Is Nick Foles the Future for Eagles? History Suggests Otherwise
If I didn't know any better, I'd swear that Philadelphia Eagles QB Nick Foles was already a five-time Pro-Bowler and Super Bowl MVP.
Fortunately, I know that he's just a rookie who has attempted a mere 38 passes in two preseason games during his 15-day career as an Eagle.
But wow, what a 38 pass attempts it has been!
He has completed 24 (63.2 percent) of them for 361 yards, four TDs, one INT and has a QB rating of 118.4—tops in the NFL right now.
While that is a great start to Foles' career, let's not go overboard here.
The majority of the hype and excitement over Foles in Philly is for him to be the clear-cut winner of the backup QB competition. However, I've also seen and heard numerous people saying that he should be the starter this year and will certainly be the starter in 2013 and beyond.
And to that, I say...slow your roll big guy.
Listen, I'm as excited as anyone about the potential Foles appears to have. However, two preseason games does not make for nearly a good enough sample to be crowning him king.
If you take a look at some history, you'll see that the odds are stacked against Foles ever developing into a good starting NFL quarterback.
First, let's look at his draft position. He was taken in the third round and was the seventh QB off the board in this past draft.
Now, let's look at all of the QBs taken in Round 3 in the 15 years between 1996 and 2010 (leaving out 2011 due to only one year of sampling):
So, what's the first thing that jumps out at you about that list? How much it stinks? Yeah, me too.
Be honest, how many names do you even recognize on that list? Unless you're a very thorough football fan or a draftnik, there are probably a handful of names you don't know.
Yet, they were all "good enough" to be drafted in the third round.
There is only one, I repeat, one, guy on that list who became a quality starting QB, and that is Matt Schaub.
That's exactly one out of 18. Or, in other words, a "hit rate" of 5.5 percent.
Furthermore, let's look at a couple of QBs from our own backyard:
Will Nick Foles turn into a good starting QB?
Prior to Nick Foles, Kevin Kolb was the heir apparent in Philly. He was actually drafted in the second round in 2007.
His preseason numbers during his rookie campaign were pretty good too: 70 completions out of 106 passes (66 percent) for 617 yards, two TDs and no INTs. Was that indicative of how his career is panning out?
Kolb was "OK" in Philadelphia but has significantly struggled in Arizona.
Trent Edwards completed a whopping 75.4 percent of his preseason passes for 432 yards and a TD in his rookie season. He was drafted in the third round in the same year as Kolb and after spending a year out of football, is a long-shot to crack third place on a depth chart.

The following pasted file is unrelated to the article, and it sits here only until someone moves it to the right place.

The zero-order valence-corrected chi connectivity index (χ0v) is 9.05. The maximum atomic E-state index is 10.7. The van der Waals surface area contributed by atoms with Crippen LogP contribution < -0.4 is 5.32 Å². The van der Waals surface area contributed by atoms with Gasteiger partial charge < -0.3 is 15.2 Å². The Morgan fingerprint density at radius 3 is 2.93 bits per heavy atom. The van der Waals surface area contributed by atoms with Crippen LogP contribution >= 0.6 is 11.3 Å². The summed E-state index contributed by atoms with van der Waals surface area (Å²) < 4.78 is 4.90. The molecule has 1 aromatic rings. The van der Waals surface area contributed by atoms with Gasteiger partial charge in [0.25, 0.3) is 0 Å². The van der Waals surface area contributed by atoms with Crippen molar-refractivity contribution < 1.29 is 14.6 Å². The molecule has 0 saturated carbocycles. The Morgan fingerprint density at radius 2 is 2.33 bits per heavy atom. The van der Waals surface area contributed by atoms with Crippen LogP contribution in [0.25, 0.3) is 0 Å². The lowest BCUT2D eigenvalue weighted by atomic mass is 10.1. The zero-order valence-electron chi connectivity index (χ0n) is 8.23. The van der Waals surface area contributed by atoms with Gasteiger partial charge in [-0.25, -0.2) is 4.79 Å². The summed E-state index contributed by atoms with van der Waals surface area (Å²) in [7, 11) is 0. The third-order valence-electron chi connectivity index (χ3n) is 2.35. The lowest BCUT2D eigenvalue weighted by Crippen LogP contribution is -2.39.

And for those older Eagles fans, how about Bobby Hoying? He's on that list as he was the Eagles' third-round draft pick in 1996.
He had just as much hype—if not more—about him being the next great thing and was looked upon as the savior. He even came to Philly during a time of instability at QB when the Eagles were fielding guys like Ty Detmer and Rodney Peete.
In Hoying's second season, he received a few starts and flashed huge potential, including a game in which he threw for 313 yards and four TDs in leading the Eagles to a shootout victory over Boomer Esiason and the Bengals.
The hope was so great about Hoying that then head coach Ray Rhodes installed him as the starter going into the 1998 season. Well, Hoying was absolutely brutal and was benched after seven games.
The Eagles then finished 3-13 and Ray Rhodes was fired.
Coincidentally, the next year was Andy Reid's first year as head coach. And what did he do? He drafted a blue-chip QB with the No. 2 overall pick in 1999. And in a nutshell, that's where teams typically find their future at the QB position.
If you look around the NFL at all of the starting QBs as of the end of the 2011 season, 19 (59 percent) of them were first-round selections. Then, if you only look at the QBs ranked in the top 15 (going by NFL.com), 10 (66 percent) of them were first-round picks.
In fact, late-round draft picks and undrafted free-agent QBs have had more success in the NFL than have third-round picks (and second-round picks too for that matter).
Obviously, being drafted in the third round doesn't mean a QB is doomed to fail. I'm just merely pointing out that it hasn't been a good round for players at the QB position.
Nothing is preordained in football, so I'm not trying to sentence Nick Foles to be a career backup or say he'll be the next Giovanni Carmazzi (Who? Exactly).
However, I'm not ready to say he's the next Tom Brady or even Matt Schaub yet either.
I'm just saying let's not anoint him as All-Pro or the future of this franchise just yet. The Eagles have a habit of making their backups look good, and Foles is following suit.
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